About eighteen months ago, I realized that I was having trouble with my voice. I chalked it up to my job, and tried to be careful with it for the last six weeks of the school year. I figured that taking the summer to rest it should do the trick. A few higher-profile gigs went well, so I thought things were going fine.
Then school started again. I went into the first day feeling optimistic. I finished the day in tears. I called my doctor before I even left the building to go home. A small knot of fear began to grow in my mind, but I tried to push it back.
My doctor referred me to a specialist. That specialist assured me I had no vocal nodes (yay!) and referred me to a speech pathologist. She, in turn, gave me some vocal exercises, as well as some tips to better manage my voice: drink more water, get more sleep, stress less. She also said that my jaw was misaligned, and that I needed to get that looked at.
Now I understood why my mouth sloped noticeably in my passport picture and driver’s license photo, but I didn’t know what to do about it or who to see. My dentist referred me to a TMJ specialist, which led to the decision to get braces on my teeth.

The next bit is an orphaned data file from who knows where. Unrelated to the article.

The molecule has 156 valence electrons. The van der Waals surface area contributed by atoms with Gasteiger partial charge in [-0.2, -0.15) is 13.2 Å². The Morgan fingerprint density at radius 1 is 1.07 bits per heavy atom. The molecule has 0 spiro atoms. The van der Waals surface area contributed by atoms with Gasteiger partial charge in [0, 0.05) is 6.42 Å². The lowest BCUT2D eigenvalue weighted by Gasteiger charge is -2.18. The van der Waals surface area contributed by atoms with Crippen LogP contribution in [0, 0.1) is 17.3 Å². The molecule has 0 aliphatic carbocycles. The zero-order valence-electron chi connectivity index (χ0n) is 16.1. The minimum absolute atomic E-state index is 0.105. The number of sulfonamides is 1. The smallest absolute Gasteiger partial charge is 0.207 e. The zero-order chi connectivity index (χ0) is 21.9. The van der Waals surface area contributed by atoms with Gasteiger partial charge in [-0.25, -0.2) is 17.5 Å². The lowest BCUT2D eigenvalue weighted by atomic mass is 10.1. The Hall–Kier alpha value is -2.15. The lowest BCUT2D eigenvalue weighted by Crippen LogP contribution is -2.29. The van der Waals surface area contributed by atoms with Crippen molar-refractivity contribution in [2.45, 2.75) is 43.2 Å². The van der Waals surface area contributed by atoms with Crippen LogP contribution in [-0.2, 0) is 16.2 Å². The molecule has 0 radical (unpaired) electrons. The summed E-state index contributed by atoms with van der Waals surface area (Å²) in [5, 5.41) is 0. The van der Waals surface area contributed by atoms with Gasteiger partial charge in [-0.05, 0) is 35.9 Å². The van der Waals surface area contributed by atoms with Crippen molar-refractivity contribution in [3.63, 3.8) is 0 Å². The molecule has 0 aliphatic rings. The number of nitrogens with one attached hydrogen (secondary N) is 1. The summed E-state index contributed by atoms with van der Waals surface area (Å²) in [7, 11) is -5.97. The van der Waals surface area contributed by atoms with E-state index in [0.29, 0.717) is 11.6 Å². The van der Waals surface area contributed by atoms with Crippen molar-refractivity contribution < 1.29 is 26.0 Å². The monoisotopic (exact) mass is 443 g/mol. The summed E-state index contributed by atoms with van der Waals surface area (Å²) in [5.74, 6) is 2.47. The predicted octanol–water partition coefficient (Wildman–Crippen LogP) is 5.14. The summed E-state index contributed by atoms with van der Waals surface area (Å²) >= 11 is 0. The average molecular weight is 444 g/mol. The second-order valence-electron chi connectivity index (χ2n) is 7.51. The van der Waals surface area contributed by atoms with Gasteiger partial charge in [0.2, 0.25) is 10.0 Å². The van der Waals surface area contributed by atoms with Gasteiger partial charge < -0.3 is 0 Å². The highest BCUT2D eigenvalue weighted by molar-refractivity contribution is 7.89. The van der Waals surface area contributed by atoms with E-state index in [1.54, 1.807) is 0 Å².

Yes, it’s true. The underlying problem with my voice turned out to be my crooked teeth and uneven bite. But I had no idea just how many other things were tied into that situation. Part of the assessment involved answering a series of questions about aches and pains here and there, and strange things like watering eyes (yes, I had that) and numbness in my fingers (yes, I had that, too). When the specialist asked me how many days out of 30 I experienced pain, I said “Thirty”. My husband looked surprised, and sad for me. I honestly hadn’t thought about it much–it had crept up gradually, and I think I assumed that everyone felt the way I did, so there was no point in complaining.
During that first appointment, I was given a simple silicone appliance to wear between my upper and bottom teeth. Within MINUTES, my headache began to dissipate. The knotted muscles in my upper back began to relax. The pain across the front of my shoulders actually WENT AWAY. I honestly couldn’t remember the last time I hadn’t been in pain.
My voice soon began to improve as well. After six months of cancelling gigs, and being unable to make it through a few songs, I called a band practice and got back at it! I don’t want to take any chances with my restored voice. I have been seeing a voice teacher to correct any bad habits, and to give me new ways to keep my voice strong. I’ve been taking bookings, writing, and practicing with enthusiasm. It feels great to be back, and I’m confident that it will be better than ever! If God had wanted me to be silent, I was determined to accept it, but it would have been very difficult. I’m not foolish enough to think there are no surprises ahead. Life has a way of throwing curves, but for now, I am so thankful to have my voice back!